Writing Exercise: Different Perspectives
We all like to stick with what we know and seldom write outside the box. Case in point, I like to write from a male perspective. My train of thought tends to lean more masculine and humored than feminine and soft. Writing in a female’s perspective throws me off, and I tend to sound more harpy and overly emotional. I feel comfortable writing the banter of two men than a group of women. Call it weird, but it’s my thing.
Writing outside the usual perspective your comfortable with can help you though. Even if you struggle with it, you can learn that there are always more than two sides to a story. For example, if you think you can’t write a woman properly, give her male tendencies, such as she loves sports or has fun dirt biking riding, but she’s still a girl or more so a man’s kind of girl. This could make it simpler for you and your reader to connect with your character if she’s not forced into a stereotype you aren’t comfortable expressing.
The same thing goes for the male perspective. Try writing your man with a lot of emotional baggage, for example, he feels better after a good cry and likes to cuddle after lovemaking. Whatever you think makes it easier for you to identify with.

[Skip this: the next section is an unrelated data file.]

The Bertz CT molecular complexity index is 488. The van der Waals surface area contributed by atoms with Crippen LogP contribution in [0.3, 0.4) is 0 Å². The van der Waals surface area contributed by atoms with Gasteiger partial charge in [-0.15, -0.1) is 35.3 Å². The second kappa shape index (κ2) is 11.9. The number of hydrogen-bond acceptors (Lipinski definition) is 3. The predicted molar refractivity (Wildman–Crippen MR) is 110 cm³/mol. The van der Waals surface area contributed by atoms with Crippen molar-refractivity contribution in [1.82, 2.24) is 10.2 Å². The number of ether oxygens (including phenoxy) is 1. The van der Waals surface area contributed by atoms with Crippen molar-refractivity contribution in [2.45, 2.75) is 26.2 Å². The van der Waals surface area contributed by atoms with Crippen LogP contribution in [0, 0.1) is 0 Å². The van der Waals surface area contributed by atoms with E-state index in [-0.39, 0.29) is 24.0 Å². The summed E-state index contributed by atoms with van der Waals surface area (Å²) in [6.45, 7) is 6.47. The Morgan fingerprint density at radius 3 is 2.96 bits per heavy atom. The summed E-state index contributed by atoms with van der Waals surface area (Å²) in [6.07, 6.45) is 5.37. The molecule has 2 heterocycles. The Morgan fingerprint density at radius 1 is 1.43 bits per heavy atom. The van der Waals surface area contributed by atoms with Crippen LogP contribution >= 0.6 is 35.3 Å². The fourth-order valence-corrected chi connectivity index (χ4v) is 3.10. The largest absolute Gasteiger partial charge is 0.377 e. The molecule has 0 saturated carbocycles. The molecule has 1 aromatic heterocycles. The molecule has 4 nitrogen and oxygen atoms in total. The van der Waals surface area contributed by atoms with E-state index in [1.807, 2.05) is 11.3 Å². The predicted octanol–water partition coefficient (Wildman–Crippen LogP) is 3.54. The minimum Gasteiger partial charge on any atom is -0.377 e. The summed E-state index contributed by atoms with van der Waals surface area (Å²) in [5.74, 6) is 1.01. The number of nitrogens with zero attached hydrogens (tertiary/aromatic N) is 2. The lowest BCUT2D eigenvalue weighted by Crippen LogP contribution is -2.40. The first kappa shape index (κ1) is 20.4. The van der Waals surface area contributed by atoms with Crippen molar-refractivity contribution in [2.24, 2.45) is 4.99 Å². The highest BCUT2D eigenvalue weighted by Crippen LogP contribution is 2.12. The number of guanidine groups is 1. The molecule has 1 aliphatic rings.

To really throw things into perspective, try writing from a child’s viewpoint without sounding completely out of touch with the age group. Not an easy task especially if you’re not a parent or familiar with kids.
You’ll find that once you master all perspectives, your writing will flourish. Your inhibitions will fade and you will become a more well-rounded author—in my humble opinion, at least.
So here’s your exercise: Write outside your normal perspective within a genre you’re uncomfortable with, such as a comedy or romance. Flex those writing chops, folks, and share the results.